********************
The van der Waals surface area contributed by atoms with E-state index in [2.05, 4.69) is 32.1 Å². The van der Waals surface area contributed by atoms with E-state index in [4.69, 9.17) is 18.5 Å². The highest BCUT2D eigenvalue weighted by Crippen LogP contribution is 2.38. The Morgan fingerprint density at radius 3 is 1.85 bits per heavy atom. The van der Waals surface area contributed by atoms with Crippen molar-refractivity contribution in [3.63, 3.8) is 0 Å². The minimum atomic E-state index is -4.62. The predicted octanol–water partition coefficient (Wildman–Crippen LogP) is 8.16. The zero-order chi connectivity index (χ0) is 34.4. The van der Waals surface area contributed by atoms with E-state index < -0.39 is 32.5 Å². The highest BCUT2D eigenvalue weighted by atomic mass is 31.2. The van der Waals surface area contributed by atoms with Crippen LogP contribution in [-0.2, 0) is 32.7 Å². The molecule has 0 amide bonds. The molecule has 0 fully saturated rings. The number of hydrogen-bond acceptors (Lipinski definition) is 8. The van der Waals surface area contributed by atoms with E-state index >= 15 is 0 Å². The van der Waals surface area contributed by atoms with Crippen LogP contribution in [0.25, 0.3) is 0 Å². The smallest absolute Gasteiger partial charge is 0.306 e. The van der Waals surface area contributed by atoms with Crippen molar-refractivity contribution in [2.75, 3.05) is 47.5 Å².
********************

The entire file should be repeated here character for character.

The van der Waals surface area contributed by atoms with E-state index in [2.05, 4.69) is 32.1 Å². The van der Waals surface area contributed by atoms with E-state index in [4.69, 9.17) is 18.5 Å². The highest BCUT2D eigenvalue weighted by Crippen LogP contribution is 2.38. The Morgan fingerprint density at radius 3 is 1.85 bits per heavy atom. The van der Waals surface area contributed by atoms with Crippen molar-refractivity contribution in [3.63, 3.8) is 0 Å². The minimum atomic E-state index is -4.62. The predicted octanol–water partition coefficient (Wildman–Crippen LogP) is 8.16. The zero-order chi connectivity index (χ0) is 34.4. The van der Waals surface area contributed by atoms with E-state index < -0.39 is 32.5 Å². The highest BCUT2D eigenvalue weighted by atomic mass is 31.2. The van der Waals surface area contributed by atoms with Crippen LogP contribution in [-0.2, 0) is 32.7 Å². The molecule has 0 amide bonds. The molecule has 0 fully saturated rings. The number of hydrogen-bond acceptors (Lipinski definition) is 8. The van der Waals surface area contributed by atoms with E-state index >= 15 is 0 Å². The van der Waals surface area contributed by atoms with Crippen LogP contribution in [0.25, 0.3) is 0 Å². The smallest absolute Gasteiger partial charge is 0.306 e. The van der Waals surface area contributed by atoms with Crippen molar-refractivity contribution in [2.75, 3.05) is 47.5 Å².